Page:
Can I just send USCIS a letter?
Hi, I’m Jim Hacking immigration lawyer practicing law throughout the United States out of our office here in St. Louis, Missouri. If you’ve seen any of my prior videos, you know that I am not a big fan of writing letters to USCIS.
Generally, I don’t want people corresponding with USCIS, unless they’ve been asked to do so. It’s generally not a good idea to just out of the blue, write USCIS a letter. So our advice generally is to not send USCIS a letter.
But in this particular scenario, I was talking to a young man named Sammy and Sammy had made some mistakes on his I-130 and 45 applications, so he’s trying to adjust status based on a recent marriage.
He looked over the application after it had been filed, and he noticed that he had made some typographical mistakes and was wondering, “Jim, should I go ahead and send a letter to USCIS?”
And of course in this scenario, when you’re trying to adjust status based on marriage, you’re going to have an interview. So I suppose that in an overabundance of caution, you could send a letter outlining the mistakes that you’ve made to USCIS, but I think that’s probably overkill.
The better way to handle it is probably to write up what we call an errata sheet. That’s E-R-R-A-T-A, that’s what I would put at the top errata sheet.
And then I would write down the mistakes that we made, right? So I would … if you put the wrong address, I would write down the question and then write down the answer. And then when I go to the interview, I would just hand that to the officer and say, “Look, when I went over the application, I noticed a few mistakes, and I didn’t want you to be confused, so these are the right addresses, or these are the right employers.”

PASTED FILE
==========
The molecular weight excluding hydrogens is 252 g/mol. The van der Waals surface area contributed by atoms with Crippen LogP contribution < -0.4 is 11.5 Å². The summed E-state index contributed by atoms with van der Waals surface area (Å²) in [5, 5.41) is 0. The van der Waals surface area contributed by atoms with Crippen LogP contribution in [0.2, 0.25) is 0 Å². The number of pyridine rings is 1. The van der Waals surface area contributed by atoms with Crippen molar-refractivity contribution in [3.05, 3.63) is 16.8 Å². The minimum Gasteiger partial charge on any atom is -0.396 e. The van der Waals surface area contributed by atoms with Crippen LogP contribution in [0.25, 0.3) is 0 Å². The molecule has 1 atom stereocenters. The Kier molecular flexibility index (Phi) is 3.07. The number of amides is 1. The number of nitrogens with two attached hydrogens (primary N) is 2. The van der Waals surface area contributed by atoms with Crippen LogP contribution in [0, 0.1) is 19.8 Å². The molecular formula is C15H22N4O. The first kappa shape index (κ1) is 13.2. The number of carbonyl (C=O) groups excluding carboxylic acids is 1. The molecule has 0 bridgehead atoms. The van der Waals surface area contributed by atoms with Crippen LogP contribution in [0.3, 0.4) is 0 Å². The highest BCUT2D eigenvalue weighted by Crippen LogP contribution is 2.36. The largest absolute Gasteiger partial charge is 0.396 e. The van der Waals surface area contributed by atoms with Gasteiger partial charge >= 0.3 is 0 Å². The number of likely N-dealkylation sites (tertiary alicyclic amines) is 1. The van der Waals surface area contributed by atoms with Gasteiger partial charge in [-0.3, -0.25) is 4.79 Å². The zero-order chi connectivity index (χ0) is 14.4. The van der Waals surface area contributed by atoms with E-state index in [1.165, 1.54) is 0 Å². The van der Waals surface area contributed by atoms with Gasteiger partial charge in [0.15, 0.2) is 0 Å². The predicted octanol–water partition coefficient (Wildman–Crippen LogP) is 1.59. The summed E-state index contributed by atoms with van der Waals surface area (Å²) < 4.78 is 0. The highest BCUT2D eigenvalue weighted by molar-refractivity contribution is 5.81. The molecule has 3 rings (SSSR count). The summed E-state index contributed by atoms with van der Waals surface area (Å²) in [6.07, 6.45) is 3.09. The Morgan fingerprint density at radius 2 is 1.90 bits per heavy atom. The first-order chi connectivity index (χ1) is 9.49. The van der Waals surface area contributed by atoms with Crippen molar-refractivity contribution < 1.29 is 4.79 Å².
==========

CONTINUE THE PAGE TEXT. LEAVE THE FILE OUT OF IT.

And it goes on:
Or whatever the mistakes were just sort of cover that.
So that way, no one’s going to accuse you of trying to mislead the immigration service. I don’t think sending them a letter ahead of time is very meaningful.
For the most part, I don’t think that letter will ever actually catch up to the file because at first your case is at the lockbox, then it’s at the national benefit center, then it’s at the field office.
And I think the idea that a letter that you send is actually going to catch up to the file, conceivably it could happen, but if they haven’t asked you for stuff, I think it’s unlikely that you’re going to get that into the file.
So it’s better just to handle it at the interview and to go in confidently, say these are the mistakes that I had. Let me hand them to you and then be quiet.
So hopefully that answers the question for old Sammy. And if you have any questions about sending in a form, you can give us a call at 314-961-8200.
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Thanks a lot. Have a great day.